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  1. #51
    Dominant Spacejanitor's Avatar
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    Roger Spacejanitor Wilco
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    Thanks. Makes a lot of sense too. Did not realize that could be the case. Now could you please relax the tight coding on the loot-pool

    Isle of Troy Plot #5 & Southern Ithaca Plot #14
    Nea's Place TP & Sanctuary Cove TP & Atrox Paradise. Starfinder XIII & Firebird

  2. #52
    Stalker
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    Marie TheOne Omega
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    Quote Originally Posted by Granny Rowan View Post
    This quote is hidden because you are ignoring this member. Show Quote
    The thing I have always loved and admired about EU compared to other games is that the game play is not fixed and that players have in the past been able to even encouraged to enhance the game by their own actions.

    You (MA) may see dropped items as a nuisance and I have no doubt it gives some minor accounting issues with tracking their whereabouts. Lag...really I very much doubt it unless silly amounts are dropped in a small area, and that tbh is unlikely as I am sure we have better things to do with our ped than throw it on the ground in large quantities. Though easily fixed, make it a no drop zone if it is a busy server, same as no vehicle zones.

    Now please flip the coin and look at the other side... player interaction is a massive part of EU and in many ways has been it's greatest asset. Players have fun and form friendships from these additional activities (treasure trails, foraging hunts, hidden surprises for players in locations planet wide). For many it is the strength of those friendships that have quelled the wish to rage quit when things go wrong. For others it is simply the feel-good factor of giving a helping hand to someone, making their day a little brighter when they find the surprise you left.

    You say 'We are of course open to creating exceptions for special cases' please explain how this would work with scavenger hunts, treasure trails etc...where is the fun if we know it is all in that 4 x 4 square at a specified location...really...c'mon think outside the box for a moment.

    Lag is not caused by a few additional items dropped...that is BS, those items would still exist and have to be drawn and accounted for even if I placed them in my inventory /storage / shop / apartment.

    Better to look see if you are drawing things that are unseen. Water under buildings makes for more lag than hard terrain (for that matter why is anything under the surface or building drawn at all? we know it is cos most of us have fallen through the surface and swum there. Waterfalls nearby but unseen inside buildings , items in nearby shops and apartments all contribute to lag yet they are usually unseen.

    Stop blaming the players and start looking at your basic programming before you have the place all to yourselves but totally lag free
    I think this is just one example of an obnoxious trend in video game (software in general?) design to relieve players of the "responsibility," the "burden" of deciding for themselves what they find enjoyable. There was nothing fundamentally wrong with the sandbox nature of VU 9 Entropia. Of course, there was potential for improvement via, among other possibilities, the new systems we have now, i.e., space, fort event battles, Compet integration (errrr...), but EU had a unique and refreshing skeletal structure, one which left a colonist's path through the game open to his or her play style. Now we have more and more focus on pushing the mission system, web shop starter bundles, assessing developer psychology to determine what actions one may and may not perform with a Sleipnir, while slowly removing many features like sitting, lying down, sliding, item art, treasure hunts, etc., which gave the players robust tools to design their own user experience.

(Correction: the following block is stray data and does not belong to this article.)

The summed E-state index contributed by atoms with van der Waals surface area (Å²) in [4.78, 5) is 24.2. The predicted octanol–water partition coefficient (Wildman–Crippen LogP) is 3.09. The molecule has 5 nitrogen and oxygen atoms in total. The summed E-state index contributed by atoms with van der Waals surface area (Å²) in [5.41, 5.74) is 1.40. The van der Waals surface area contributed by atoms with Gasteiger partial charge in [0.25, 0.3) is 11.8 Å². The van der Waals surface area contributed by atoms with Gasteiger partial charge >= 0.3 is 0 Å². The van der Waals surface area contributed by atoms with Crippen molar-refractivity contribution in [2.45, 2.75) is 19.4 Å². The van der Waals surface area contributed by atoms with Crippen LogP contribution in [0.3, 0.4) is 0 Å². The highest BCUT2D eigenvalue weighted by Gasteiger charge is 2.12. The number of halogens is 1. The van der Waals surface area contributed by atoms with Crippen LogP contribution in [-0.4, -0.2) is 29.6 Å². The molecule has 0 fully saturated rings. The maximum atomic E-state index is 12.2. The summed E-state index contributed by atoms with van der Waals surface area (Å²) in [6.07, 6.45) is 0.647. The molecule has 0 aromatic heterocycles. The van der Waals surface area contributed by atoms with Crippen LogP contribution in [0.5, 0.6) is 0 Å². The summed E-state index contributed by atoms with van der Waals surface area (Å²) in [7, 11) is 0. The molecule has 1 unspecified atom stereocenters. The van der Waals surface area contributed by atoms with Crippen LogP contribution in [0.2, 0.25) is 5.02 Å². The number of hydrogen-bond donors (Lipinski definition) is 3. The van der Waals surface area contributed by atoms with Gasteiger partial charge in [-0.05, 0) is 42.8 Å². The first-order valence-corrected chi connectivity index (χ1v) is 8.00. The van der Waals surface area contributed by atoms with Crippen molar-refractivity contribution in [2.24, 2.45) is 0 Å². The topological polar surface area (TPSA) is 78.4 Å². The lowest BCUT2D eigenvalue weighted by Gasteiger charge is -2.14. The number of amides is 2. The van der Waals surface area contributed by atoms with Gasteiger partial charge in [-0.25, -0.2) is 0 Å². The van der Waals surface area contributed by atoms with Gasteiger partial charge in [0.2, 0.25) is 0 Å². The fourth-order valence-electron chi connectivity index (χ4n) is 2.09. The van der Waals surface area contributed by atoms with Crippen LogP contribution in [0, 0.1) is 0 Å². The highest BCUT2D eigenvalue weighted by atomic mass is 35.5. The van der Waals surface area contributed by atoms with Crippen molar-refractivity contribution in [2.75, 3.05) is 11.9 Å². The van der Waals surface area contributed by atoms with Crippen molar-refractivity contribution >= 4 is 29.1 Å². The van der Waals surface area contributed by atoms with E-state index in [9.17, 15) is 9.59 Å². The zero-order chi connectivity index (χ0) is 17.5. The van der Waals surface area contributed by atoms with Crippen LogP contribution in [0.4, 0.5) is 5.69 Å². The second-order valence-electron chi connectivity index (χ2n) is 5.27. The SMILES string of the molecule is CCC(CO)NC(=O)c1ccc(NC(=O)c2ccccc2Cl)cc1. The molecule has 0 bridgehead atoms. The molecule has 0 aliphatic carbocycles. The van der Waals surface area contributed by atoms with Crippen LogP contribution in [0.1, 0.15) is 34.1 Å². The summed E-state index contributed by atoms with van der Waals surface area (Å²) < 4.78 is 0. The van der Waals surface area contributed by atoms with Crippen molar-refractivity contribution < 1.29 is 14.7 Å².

Why do the N64 Zelda games remain popular decades after release? It's not because the quests were ultra-finely tuned to optimize replayability, and it's certainly not because the developers are pumping it with new levels, new characters, new DLC, new this and that content every month. It's because the game itself, encompassing both intended features and gradually discovered glitches and sequence breaks, has such a robust structure that players are still able to find ways to extract more entertainment value from it. Look up Ocarina of Time Bingo for a prime example of this; organic replay value that has extended the long term utility of the game orders of magnitude beyond most of today's mediocre and expensive-to-develop linear content pump models.

    Yet the latter appears to have a higher profit ceiling, so what can you do? The same thing you'd do as a Youtuber if you realized good thumbnails draw in new users faster than good video content retains them; you'd spent more time optimizing the thumbnail algorithm than curating your video content. Maybe this is just the only stable equilibrium of the economics of game design, or maybe the trend is ripe for disruption by someone who can market a pithy message conveying that the current trend isn't in players' ultimate best interests. I was hoping MindArk would be that someone, but it appears they can't beat 'em so they're joining 'em.


  3. #53
    Old Alpha chrisdors3's Avatar
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    Chris Dakota Dors
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    guess we won't see that again
    Last edited by chrisdors3; 11-29-2018 at 02:56.

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